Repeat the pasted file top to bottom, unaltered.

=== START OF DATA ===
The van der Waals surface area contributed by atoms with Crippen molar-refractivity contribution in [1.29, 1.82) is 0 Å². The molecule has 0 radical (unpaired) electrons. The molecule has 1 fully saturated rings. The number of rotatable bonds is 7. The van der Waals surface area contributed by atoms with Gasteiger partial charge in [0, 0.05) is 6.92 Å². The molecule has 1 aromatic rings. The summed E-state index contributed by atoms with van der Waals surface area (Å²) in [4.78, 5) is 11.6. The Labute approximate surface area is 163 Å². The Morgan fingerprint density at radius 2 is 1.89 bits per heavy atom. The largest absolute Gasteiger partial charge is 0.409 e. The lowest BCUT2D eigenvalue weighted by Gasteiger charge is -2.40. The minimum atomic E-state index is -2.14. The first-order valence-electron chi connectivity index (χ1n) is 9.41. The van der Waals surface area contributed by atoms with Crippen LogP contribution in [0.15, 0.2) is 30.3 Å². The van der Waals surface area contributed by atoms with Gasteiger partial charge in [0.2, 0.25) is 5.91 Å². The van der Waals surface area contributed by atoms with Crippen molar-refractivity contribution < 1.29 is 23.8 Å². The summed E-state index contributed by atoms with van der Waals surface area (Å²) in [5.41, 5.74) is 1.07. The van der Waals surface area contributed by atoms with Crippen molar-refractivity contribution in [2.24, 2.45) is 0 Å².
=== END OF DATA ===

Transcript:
The van der Waals surface area contributed by atoms with Crippen molar-refractivity contribution in [1.29, 1.82) is 0 Å². The molecule has 0 radical (unpaired) electrons. The molecule has 1 fully saturated rings. The number of rotatable bonds is 7. The van der Waals surface area contributed by atoms with Gasteiger partial charge in [0, 0.05) is 6.92 Å². The molecule has 1 aromatic rings. The summed E-state index contributed by atoms with van der Waals surface area (Å²) in [4.78, 5) is 11.6. The Labute approximate surface area is 163 Å². The Morgan fingerprint density at radius 2 is 1.89 bits per heavy atom. The largest absolute Gasteiger partial charge is 0.409 e. The lowest BCUT2D eigenvalue weighted by Gasteiger charge is -2.40. The minimum atomic E-state index is -2.14. The first-order valence-electron chi connectivity index (χ1n) is 9.41. The van der Waals surface area contributed by atoms with Crippen LogP contribution in [0.15, 0.2) is 30.3 Å². The van der Waals surface area contributed by atoms with Gasteiger partial charge in [0.2, 0.25) is 5.91 Å². The van der Waals surface area contributed by atoms with Crippen molar-refractivity contribution < 1.29 is 23.8 Å². The summed E-state index contributed by atoms with van der Waals surface area (Å²) in [5.41, 5.74) is 1.07. The van der Waals surface area contributed by atoms with Crippen molar-refractivity contribution in [2.24, 2.45) is 0 Å².